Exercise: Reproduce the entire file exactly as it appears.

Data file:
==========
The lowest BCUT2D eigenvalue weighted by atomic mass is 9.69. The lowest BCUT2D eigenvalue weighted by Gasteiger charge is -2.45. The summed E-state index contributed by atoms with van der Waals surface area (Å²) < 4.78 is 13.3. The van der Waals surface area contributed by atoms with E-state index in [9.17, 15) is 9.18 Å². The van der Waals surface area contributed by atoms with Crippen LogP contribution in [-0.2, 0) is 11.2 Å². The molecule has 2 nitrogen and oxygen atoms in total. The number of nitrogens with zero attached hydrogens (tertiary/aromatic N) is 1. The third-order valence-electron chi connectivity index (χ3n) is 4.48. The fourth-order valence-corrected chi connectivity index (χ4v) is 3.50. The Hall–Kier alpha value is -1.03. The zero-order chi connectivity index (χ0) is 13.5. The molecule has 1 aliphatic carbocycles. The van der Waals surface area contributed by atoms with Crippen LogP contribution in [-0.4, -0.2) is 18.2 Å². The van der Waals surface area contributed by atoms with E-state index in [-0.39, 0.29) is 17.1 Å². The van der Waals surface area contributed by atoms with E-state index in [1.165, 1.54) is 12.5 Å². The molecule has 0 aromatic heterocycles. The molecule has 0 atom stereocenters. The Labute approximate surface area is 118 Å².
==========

The lowest BCUT2D eigenvalue weighted by atomic mass is 9.69. The lowest BCUT2D eigenvalue weighted by Gasteiger charge is -2.45. The summed E-state index contributed by atoms with van der Waals surface area (Å²) < 4.78 is 13.3. The van der Waals surface area contributed by atoms with E-state index in [9.17, 15) is 9.18 Å². The van der Waals surface area contributed by atoms with Crippen LogP contribution in [-0.2, 0) is 11.2 Å². The molecule has 2 nitrogen and oxygen atoms in total. The number of nitrogens with zero attached hydrogens (tertiary/aromatic N) is 1. The third-order valence-electron chi connectivity index (χ3n) is 4.48. The fourth-order valence-corrected chi connectivity index (χ4v) is 3.50. The Hall–Kier alpha value is -1.03. The zero-order chi connectivity index (χ0) is 13.5. The molecule has 1 aliphatic carbocycles. The van der Waals surface area contributed by atoms with Crippen LogP contribution in [-0.4, -0.2) is 18.2 Å². The van der Waals surface area contributed by atoms with E-state index in [-0.39, 0.29) is 17.1 Å². The van der Waals surface area contributed by atoms with E-state index in [1.165, 1.54) is 12.5 Å². The molecule has 0 aromatic heterocycles. The molecule has 0 atom stereocenters. The Labute approximate surface area is 118 Å².